In 1919, Hungarian agricultural engineer Karl Ereky foresaw a time when biology could be used for turning raw materials into useful products. He coined the term biotechnology to describe that merging of biology and technology.
Ereky’s vision has now been realized by thousands of companies and research institutions. The growing list of biotechnology products includes medicines, medical devices, and diagnostics, as well as more-resilient crops, biofuels, biomaterials, and pollution controls. While the field of biotechnology is diverse, the focus of this guide is on biotechnology medicines.
How do biotechnology medicines differ from other medicines?
A medicine is a therapeutic substance used for treating, preventing, or curing disease. The most familiar type of medicine is a chemical compound contained in a pill, tablet, or capsule. Examples are aspirin and other pain relievers, antibiotics, antidepressants, and blood pressure drugs. This type of medicine is also known as a small molecule because the active ingredient has a chemical structure and a size that are small compared with large, complex molecules like proteins. A small molecule medicine can be made by chemists in a lab. Most medicines of this type can be taken by mouth in solid or liquid form.
Biotechnology medicines, often referred to as biotech medicines, are large molecules that are similar or identical to the proteins and other complex substances that the body relies on to stay healthy. They are too large and too intricate to make using chemistry alone. Instead, they are made using living factories—microbes or cell lines—that are genetically modified to produce the desired molecule. A biotech medicine must be injected or infused into the body in order to protect its complex structure from being broken down by digestion if taken by mouth.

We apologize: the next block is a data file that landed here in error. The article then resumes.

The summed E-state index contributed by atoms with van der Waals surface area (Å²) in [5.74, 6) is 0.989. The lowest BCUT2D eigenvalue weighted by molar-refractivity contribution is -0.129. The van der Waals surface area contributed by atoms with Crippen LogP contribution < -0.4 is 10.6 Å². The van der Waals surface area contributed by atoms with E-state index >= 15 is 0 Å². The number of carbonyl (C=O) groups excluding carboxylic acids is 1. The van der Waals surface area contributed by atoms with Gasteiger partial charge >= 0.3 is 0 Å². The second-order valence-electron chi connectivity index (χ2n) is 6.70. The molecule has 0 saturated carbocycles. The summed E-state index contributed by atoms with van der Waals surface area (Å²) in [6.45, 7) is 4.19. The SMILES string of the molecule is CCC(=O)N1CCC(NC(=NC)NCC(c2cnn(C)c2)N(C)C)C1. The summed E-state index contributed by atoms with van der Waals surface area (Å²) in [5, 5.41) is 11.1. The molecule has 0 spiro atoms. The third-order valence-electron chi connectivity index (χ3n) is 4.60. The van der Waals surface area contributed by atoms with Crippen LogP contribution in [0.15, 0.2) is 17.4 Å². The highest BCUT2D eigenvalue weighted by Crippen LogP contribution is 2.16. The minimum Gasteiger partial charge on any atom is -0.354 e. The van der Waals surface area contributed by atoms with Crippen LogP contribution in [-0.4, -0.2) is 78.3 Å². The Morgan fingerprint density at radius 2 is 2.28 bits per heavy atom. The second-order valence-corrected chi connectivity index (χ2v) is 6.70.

In general, any medicine made with or derived from living organisms is considered a biotech therapy, or biologic. A few of these therapies, such as insulin and certain vaccines, have been in use for many decades. Most biologics were developed after the advent of genetic engineering, which gave rise to the modern biotechnology industry in the 1970s. Amgen was one of the first companies to realize the new field’s promise and to deliver biologics to patients.
Like pharmaceuticals, biologics cannot be prescribed to patients until their use has been approved by regulators. For example, in the United States, the Food and Drug Administration evaluates new medicines. In the European Union, the European Medicines Agency manages that responsibility.